While there are many advantages and fea¬ tures of the probe disclosed in the parent applica¬ tion over the prior art, some of these include the fact that the inventors' device relies simply on the geometry of the receiver coil to achieve decoupling. With such an arrangement, standard, proven surface- coil designs may be readily utilized without altera¬ tion and without the difficulties experienced in the prior art of utilizing particular frequency dependent transmission line filters or diode elements. By utilizing standard proven surface-coil designs, well defined fields are guaranteed to be produced so as to optimize the results attainable from NMR techniques utilizing the present probe. Well defined fields are generally considered as being fields over the region of interest which are homogeneous, exhibit a linear gradient, or which produce typical and well docu¬ mented field patterns for well known surface-coil type designs, e.g., circular or rectangular coils. Also, the inventors' design is frequency independent which provides maximum versatility for a probe.
Other embodiments are also disclosed, in¬ cluding embodiments demonstrating asymmetrical re- ceiver coil arrangements, dual element transmitter coils, apd other non-orthogonal arrangements which als-o decoaple the transmitter coil from the receiver coil in the NMR probe.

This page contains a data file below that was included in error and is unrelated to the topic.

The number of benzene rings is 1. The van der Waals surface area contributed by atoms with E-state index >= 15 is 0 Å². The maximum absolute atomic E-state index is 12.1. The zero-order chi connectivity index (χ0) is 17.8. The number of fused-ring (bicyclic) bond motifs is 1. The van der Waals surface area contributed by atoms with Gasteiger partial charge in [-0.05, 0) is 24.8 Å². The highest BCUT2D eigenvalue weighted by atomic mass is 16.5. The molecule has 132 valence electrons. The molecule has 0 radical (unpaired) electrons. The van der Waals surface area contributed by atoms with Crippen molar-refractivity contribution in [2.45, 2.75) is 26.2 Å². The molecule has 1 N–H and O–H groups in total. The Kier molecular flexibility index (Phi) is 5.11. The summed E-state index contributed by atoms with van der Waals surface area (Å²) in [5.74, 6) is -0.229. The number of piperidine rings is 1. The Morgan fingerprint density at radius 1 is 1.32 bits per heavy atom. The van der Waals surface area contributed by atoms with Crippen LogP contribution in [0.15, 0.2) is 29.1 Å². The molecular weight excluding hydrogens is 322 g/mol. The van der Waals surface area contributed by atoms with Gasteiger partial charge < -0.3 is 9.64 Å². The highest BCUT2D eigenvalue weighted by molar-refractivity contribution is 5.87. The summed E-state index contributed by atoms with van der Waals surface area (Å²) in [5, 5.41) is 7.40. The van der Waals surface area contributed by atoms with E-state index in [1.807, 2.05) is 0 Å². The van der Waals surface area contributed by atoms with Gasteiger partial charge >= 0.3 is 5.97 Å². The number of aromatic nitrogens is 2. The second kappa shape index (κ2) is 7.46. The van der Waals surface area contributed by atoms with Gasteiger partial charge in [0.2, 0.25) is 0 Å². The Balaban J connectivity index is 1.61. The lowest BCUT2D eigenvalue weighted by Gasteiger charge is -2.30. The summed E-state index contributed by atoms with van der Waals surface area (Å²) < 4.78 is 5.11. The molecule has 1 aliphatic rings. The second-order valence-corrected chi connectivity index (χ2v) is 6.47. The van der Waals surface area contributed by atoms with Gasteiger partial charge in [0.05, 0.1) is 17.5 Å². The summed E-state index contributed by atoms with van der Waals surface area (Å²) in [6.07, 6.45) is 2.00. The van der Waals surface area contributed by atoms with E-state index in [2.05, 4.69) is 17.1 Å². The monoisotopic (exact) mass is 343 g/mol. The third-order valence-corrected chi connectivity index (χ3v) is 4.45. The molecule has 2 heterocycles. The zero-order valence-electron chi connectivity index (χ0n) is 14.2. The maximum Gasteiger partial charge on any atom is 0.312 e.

As a further enhancement to the probe de- signs disclosed in the parent application, the in¬ ventors have found that it is possible to achieve an adjustable decoupling of the receiver coil from the transmitter coil via a change in the angular orienta¬ tion of at least one of the two coil elements which comprise the receiver coil. In the preferred embodi¬ ment, the receiver coil is comprised of a pair of series connected loops. One of these loops is desig¬ nated the, primary loop and is used to sense the NMR effects in the specimen. Hence, it is arranged for placement close to the specimen as the probe is used. The inventors have found that the specimen may in and of itselfi have electromagnetic properties such that merely bringing the primary receiver coil element into close proximity with it may cause a perturbation in the transmitter field such that it distorts the field and induces a current in the receiver coil. As disclosed in the parent application, this may be ad¬ justed for by shifting the relative position between the transmitter coil and the receiver coils as they remain generally coaxially aligned. That same bal¬ ancing m_ty be achieved by angularly rotating the secondary receiver coil element with respect to both the transmit.coil and the primary receiver coil ele¬ ment (which remain fixed with respect to each other) to thereby adjust the coupling between the transmit coil and receiver coil in the presence of the speci¬ men. This angular adjustment could be conveniently implemented about either the Z axis or Y axis, pre¬ suming that the transmit coil and primary receiver coil elements are coaxially aligned along the X axis. With this arrangement, the induced current in the secondary receiver coil element depends upon the angle between the secondary receiver coil element and the transmitter coil. The induced current is maximal when that angle is 0°, and minimal when that angle is 90°, while the induced current in the primary re¬ ceiver coil element is constant. Of course, complete decoupling between the transmitter coil and receiver coil is achieved when the induced current in the re- ceiver coil elements (primary and secondary) are equal and of opposite phase. In order to accommodate a range of adjustment, the maximal induced current in the secondary receiver coil element should be equal to or (preferably) greater than that of the primary receiver coil element.